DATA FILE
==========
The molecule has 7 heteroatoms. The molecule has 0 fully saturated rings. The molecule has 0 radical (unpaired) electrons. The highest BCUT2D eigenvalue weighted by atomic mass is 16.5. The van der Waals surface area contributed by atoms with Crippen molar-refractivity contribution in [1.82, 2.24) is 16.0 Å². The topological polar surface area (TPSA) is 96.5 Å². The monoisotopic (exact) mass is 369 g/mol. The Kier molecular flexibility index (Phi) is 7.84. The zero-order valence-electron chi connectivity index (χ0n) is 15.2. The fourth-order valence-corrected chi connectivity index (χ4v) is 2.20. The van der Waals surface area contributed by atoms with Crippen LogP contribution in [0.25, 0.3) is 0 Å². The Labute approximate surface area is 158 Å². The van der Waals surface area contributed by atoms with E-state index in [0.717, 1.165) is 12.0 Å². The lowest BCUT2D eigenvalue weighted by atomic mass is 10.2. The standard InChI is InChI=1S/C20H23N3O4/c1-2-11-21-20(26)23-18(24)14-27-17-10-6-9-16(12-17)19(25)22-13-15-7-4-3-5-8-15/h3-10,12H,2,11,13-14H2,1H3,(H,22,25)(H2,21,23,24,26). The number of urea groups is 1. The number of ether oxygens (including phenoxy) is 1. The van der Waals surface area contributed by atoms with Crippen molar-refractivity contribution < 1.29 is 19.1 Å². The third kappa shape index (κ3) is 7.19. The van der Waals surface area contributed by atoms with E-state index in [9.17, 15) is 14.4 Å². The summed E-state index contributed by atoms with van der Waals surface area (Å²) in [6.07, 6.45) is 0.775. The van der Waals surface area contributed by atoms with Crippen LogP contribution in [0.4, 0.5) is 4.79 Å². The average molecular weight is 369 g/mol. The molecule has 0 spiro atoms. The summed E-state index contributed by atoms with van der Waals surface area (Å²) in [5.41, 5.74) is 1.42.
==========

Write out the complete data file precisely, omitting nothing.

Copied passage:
The molecule has 7 heteroatoms. The molecule has 0 fully saturated rings. The molecule has 0 radical (unpaired) electrons. The highest BCUT2D eigenvalue weighted by atomic mass is 16.5. The van der Waals surface area contributed by atoms with Crippen molar-refractivity contribution in [1.82, 2.24) is 16.0 Å². The topological polar surface area (TPSA) is 96.5 Å². The monoisotopic (exact) mass is 369 g/mol. The Kier molecular flexibility index (Phi) is 7.84. The zero-order valence-electron chi connectivity index (χ0n) is 15.2. The fourth-order valence-corrected chi connectivity index (χ4v) is 2.20. The van der Waals surface area contributed by atoms with Crippen LogP contribution in [0.25, 0.3) is 0 Å². The Labute approximate surface area is 158 Å². The van der Waals surface area contributed by atoms with E-state index in [0.717, 1.165) is 12.0 Å². The lowest BCUT2D eigenvalue weighted by atomic mass is 10.2. The standard InChI is InChI=1S/C20H23N3O4/c1-2-11-21-20(26)23-18(24)14-27-17-10-6-9-16(12-17)19(25)22-13-15-7-4-3-5-8-15/h3-10,12H,2,11,13-14H2,1H3,(H,22,25)(H2,21,23,24,26). The number of urea groups is 1. The number of ether oxygens (including phenoxy) is 1. The van der Waals surface area contributed by atoms with Crippen molar-refractivity contribution < 1.29 is 19.1 Å². The third kappa shape index (κ3) is 7.19. The van der Waals surface area contributed by atoms with E-state index in [9.17, 15) is 14.4 Å². The summed E-state index contributed by atoms with van der Waals surface area (Å²) in [6.07, 6.45) is 0.775. The van der Waals surface area contributed by atoms with Crippen LogP contribution in [0.4, 0.5) is 4.79 Å². The average molecular weight is 369 g/mol. The molecule has 0 spiro atoms. The summed E-state index contributed by atoms with van der Waals surface area (Å²) in [5.41, 5.74) is 1.42.